Tim Bernard, Auburn, ME
In March, the timber frame company started cutting my frame. The timbers are cut to size, and all the wood joinery is cut. During assembly, it goes together like a giant, heavy puzzle. The only cut made on site is the bottom of the vertical poles (as they fit into a pocket in the floor). The timbers were also sanded and oiled at this time. I kept threatening to steal their sawhorses.
What arrives at the site is several large piles of timbers. The picture (partially) shows on the top left, the ridge beams, below that perimeter beams and floor beams. The wood is white pine, second and third growth, much of it box heart (i.e. from the center of the tree); these were not huge old trees. Every piece is marked as to where it goes and in what orientation.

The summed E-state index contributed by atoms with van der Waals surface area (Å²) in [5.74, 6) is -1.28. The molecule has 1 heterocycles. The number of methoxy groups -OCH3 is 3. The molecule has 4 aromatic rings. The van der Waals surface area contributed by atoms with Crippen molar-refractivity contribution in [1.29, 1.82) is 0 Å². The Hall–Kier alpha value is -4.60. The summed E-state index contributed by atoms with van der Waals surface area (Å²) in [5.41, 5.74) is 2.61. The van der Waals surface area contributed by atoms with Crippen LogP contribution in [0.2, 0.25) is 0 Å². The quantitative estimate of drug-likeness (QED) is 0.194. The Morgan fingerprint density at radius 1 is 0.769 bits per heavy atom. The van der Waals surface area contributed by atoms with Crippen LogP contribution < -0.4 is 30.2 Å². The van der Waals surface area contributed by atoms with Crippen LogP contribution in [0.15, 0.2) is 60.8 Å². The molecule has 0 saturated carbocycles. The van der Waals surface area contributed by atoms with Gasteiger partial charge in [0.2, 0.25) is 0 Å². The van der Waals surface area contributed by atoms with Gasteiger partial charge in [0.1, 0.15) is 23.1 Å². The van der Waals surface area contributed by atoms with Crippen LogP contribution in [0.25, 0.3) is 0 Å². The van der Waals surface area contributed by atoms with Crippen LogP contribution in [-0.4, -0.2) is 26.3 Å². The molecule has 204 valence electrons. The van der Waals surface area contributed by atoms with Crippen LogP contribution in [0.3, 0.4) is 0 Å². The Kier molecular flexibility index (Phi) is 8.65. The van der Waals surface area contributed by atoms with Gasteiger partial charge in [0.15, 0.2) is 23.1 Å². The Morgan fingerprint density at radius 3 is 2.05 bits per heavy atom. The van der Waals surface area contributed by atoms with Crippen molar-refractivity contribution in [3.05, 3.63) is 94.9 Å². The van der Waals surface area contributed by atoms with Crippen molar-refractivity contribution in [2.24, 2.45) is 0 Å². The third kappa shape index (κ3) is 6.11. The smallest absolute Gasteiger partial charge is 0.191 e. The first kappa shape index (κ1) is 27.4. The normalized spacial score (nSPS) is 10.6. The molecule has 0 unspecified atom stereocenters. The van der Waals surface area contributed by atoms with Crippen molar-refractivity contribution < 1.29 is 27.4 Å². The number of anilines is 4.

The timbers are constructed, on the ground, into bents which are then tilted into place. Traditionally this was done with massive amounts of labor, now a crane is the usual method. They are lifting the third bent in this picture, and you can see some of the connecting beams are already in place (held by straps) waiting to be joined. The fourth bent is lying on the deck, and will be installed next. You might also be able tell from this picture that it was a beautiful day, sunny warm but not hot, a day that reminds me why I want to live in Maine.
The frame is held together with oak pegs. Traditionally, these would wittled green wood, which would help squeeze the joints together as they dried. For mine they used lathed dry oak pegs, they seem to work fine. I hang all sorts of things from them inside.
The entire raising process took two days with 5-6 men, and 1 crane. They were climbing nimbly around on the structure as it was being moved into position. It looked scary, but also fun. Here is a picture of the whole crew standing in the completed frame. Thanks again guys!